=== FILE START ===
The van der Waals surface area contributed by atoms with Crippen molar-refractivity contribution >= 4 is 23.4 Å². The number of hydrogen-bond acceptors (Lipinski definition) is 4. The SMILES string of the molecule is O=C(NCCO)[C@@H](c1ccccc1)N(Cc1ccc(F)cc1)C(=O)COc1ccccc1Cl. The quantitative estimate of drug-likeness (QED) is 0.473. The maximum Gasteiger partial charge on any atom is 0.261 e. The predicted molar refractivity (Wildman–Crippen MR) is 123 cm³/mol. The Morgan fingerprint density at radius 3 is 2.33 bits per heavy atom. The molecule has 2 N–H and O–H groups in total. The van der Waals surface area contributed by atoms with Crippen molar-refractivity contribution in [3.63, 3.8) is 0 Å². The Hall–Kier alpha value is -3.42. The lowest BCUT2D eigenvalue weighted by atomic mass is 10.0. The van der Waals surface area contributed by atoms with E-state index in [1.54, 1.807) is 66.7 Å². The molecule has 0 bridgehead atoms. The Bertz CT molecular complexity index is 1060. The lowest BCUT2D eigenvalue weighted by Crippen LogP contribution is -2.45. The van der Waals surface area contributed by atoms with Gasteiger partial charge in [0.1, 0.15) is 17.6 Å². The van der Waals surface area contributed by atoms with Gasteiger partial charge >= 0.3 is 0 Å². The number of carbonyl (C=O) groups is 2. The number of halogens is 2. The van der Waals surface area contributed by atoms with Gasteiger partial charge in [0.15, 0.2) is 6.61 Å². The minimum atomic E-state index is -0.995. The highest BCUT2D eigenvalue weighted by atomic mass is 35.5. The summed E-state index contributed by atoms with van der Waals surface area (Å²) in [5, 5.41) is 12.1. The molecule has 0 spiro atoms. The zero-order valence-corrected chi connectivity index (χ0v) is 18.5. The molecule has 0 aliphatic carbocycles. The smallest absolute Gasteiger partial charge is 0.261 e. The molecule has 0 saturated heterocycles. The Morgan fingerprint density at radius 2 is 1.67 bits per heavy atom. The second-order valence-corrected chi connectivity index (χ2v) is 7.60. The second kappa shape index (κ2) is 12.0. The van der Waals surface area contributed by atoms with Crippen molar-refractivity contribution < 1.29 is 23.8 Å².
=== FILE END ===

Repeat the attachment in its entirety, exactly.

The van der Waals surface area contributed by atoms with Crippen molar-refractivity contribution >= 4 is 23.4 Å². The number of hydrogen-bond acceptors (Lipinski definition) is 4. The SMILES string of the molecule is O=C(NCCO)[C@@H](c1ccccc1)N(Cc1ccc(F)cc1)C(=O)COc1ccccc1Cl. The quantitative estimate of drug-likeness (QED) is 0.473. The maximum Gasteiger partial charge on any atom is 0.261 e. The predicted molar refractivity (Wildman–Crippen MR) is 123 cm³/mol. The Morgan fingerprint density at radius 3 is 2.33 bits per heavy atom. The molecule has 2 N–H and O–H groups in total. The van der Waals surface area contributed by atoms with Crippen molar-refractivity contribution in [3.63, 3.8) is 0 Å². The Hall–Kier alpha value is -3.42. The lowest BCUT2D eigenvalue weighted by atomic mass is 10.0. The van der Waals surface area contributed by atoms with E-state index in [1.54, 1.807) is 66.7 Å². The molecule has 0 bridgehead atoms. The Bertz CT molecular complexity index is 1060. The lowest BCUT2D eigenvalue weighted by Crippen LogP contribution is -2.45. The van der Waals surface area contributed by atoms with Gasteiger partial charge in [0.1, 0.15) is 17.6 Å². The van der Waals surface area contributed by atoms with Gasteiger partial charge >= 0.3 is 0 Å². The number of carbonyl (C=O) groups is 2. The number of halogens is 2. The van der Waals surface area contributed by atoms with Gasteiger partial charge in [0.15, 0.2) is 6.61 Å². The minimum atomic E-state index is -0.995. The highest BCUT2D eigenvalue weighted by atomic mass is 35.5. The summed E-state index contributed by atoms with van der Waals surface area (Å²) in [5, 5.41) is 12.1. The molecule has 0 spiro atoms. The zero-order valence-corrected chi connectivity index (χ0v) is 18.5. The molecule has 0 aliphatic carbocycles. The smallest absolute Gasteiger partial charge is 0.261 e. The molecule has 0 saturated heterocycles. The Morgan fingerprint density at radius 2 is 1.67 bits per heavy atom. The second-order valence-corrected chi connectivity index (χ2v) is 7.60. The second kappa shape index (κ2) is 12.0. The van der Waals surface area contributed by atoms with Crippen molar-refractivity contribution < 1.29 is 23.8 Å².